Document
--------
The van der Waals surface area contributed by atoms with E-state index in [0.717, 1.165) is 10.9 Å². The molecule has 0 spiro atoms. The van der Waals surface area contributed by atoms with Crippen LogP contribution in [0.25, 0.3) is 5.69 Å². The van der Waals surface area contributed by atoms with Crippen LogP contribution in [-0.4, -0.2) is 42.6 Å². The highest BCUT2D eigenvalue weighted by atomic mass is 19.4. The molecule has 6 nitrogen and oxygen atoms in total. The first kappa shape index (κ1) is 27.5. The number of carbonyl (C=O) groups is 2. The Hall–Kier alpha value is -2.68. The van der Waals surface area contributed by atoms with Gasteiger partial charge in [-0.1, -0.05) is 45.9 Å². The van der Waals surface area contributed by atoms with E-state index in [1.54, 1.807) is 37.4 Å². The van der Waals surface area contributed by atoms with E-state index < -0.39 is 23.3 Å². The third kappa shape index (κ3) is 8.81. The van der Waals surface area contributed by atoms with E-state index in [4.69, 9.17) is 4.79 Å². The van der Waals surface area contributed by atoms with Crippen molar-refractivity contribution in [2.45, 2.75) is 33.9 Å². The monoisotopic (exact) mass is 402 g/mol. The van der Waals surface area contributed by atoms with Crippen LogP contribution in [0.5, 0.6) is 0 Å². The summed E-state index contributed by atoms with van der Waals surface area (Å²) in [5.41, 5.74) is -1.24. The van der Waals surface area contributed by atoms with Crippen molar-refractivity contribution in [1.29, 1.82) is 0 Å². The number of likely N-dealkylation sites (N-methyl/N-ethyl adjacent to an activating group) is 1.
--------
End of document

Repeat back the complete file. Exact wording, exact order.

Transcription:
The van der Waals surface area contributed by atoms with E-state index in [0.717, 1.165) is 10.9 Å². The molecule has 0 spiro atoms. The van der Waals surface area contributed by atoms with Crippen LogP contribution in [0.25, 0.3) is 5.69 Å². The van der Waals surface area contributed by atoms with Crippen LogP contribution in [-0.4, -0.2) is 42.6 Å². The highest BCUT2D eigenvalue weighted by atomic mass is 19.4. The molecule has 6 nitrogen and oxygen atoms in total. The first kappa shape index (κ1) is 27.5. The number of carbonyl (C=O) groups is 2. The Hall–Kier alpha value is -2.68. The van der Waals surface area contributed by atoms with Gasteiger partial charge in [-0.1, -0.05) is 45.9 Å². The van der Waals surface area contributed by atoms with E-state index in [1.54, 1.807) is 37.4 Å². The van der Waals surface area contributed by atoms with E-state index < -0.39 is 23.3 Å². The third kappa shape index (κ3) is 8.81. The van der Waals surface area contributed by atoms with E-state index in [4.69, 9.17) is 4.79 Å². The van der Waals surface area contributed by atoms with Crippen molar-refractivity contribution in [2.45, 2.75) is 33.9 Å². The monoisotopic (exact) mass is 402 g/mol. The van der Waals surface area contributed by atoms with Crippen LogP contribution in [0.5, 0.6) is 0 Å². The summed E-state index contributed by atoms with van der Waals surface area (Å²) in [5.41, 5.74) is -1.24. The van der Waals surface area contributed by atoms with Crippen molar-refractivity contribution in [1.29, 1.82) is 0 Å². The number of likely N-dealkylation sites (N-methyl/N-ethyl adjacent to an activating group) is 1.